“Our pool has adopted Dunk Hunger into its culture with fun ways to raise food and funds," said Canterbury’s Dunk Hunger chairman Jack McSorley, a Freeman High School junior. > Read more.
The last Rock ‘n’ Roll Summer outdoor concert at West Broad Village, scheduled Saturday, Aug. 22 from 7 p.m. to 10 p.m. in Short Pump, will feature a salute to the upcoming UCI Road World Cycling Championships, coming to the Richmond region next month. As an all-girl band entertains the public with an AC/DC and Foreigner tribute, representatives from West Broad Village will accept donations of children’s new and lightly used bicycles for redistribution to youngsters at the Virginia Homes for Boys and Girls. > Read more.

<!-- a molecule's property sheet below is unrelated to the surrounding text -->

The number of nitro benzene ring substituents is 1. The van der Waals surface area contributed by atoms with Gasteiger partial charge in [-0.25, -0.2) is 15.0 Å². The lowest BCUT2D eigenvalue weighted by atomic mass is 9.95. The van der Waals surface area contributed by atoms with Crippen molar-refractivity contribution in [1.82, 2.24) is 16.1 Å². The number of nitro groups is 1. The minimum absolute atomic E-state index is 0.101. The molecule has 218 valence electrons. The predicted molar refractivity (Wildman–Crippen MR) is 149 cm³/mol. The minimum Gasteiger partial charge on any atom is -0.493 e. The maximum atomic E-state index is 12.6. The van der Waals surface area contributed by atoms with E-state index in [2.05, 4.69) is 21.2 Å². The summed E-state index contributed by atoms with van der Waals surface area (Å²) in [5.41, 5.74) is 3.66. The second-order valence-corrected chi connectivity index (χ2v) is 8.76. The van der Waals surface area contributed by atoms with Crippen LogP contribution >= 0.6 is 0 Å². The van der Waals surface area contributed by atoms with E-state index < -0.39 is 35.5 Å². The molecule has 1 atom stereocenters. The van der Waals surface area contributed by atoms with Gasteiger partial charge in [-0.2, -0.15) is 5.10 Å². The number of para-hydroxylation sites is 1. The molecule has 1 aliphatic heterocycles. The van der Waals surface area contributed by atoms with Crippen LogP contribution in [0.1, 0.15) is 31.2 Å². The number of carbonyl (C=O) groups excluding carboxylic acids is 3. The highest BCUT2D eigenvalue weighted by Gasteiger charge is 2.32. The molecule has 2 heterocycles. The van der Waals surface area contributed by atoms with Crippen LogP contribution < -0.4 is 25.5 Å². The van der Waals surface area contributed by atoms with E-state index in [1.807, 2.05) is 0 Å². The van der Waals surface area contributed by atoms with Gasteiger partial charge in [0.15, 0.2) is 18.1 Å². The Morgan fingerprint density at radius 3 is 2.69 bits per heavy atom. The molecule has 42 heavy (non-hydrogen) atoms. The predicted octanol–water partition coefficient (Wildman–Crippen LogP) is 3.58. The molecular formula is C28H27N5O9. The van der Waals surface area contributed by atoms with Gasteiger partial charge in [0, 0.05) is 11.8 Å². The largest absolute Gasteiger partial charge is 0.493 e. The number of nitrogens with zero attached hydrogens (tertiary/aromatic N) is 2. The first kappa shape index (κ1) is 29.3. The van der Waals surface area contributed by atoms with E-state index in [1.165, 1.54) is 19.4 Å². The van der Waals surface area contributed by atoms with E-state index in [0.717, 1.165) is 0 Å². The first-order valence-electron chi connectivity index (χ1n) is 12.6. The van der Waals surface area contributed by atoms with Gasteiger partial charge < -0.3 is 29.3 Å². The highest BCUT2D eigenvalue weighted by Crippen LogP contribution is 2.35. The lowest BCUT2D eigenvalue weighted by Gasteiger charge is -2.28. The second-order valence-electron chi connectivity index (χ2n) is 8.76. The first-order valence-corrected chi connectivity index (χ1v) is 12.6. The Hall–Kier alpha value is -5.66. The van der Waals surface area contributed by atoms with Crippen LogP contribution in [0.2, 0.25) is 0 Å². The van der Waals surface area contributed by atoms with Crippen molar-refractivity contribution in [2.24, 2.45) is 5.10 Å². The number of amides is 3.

Bifocals at CAT’s first show for CAT’s 52nd season is Thanks Mitch by Pat Walker. Thanks Mitch will play at CAT Theatre on Monday, Nov. 9 at 8 p.m. and on Friday, Nov. 13 at 2 p.m. The production will also tour the Richmond area.
Mitch and his wife, Verna, are at their niece’s wedding when Mitch has had all the celebrating he can take. Verna settles him and his crossword puzzle book into an easy chair in the room next to the reception and promises to check on him later. Then one wedding guest after another comes into the room agonizing over a personal problem. Mitch keeps doing his crossword puzzle and somehow ends up saving the day. > Read more.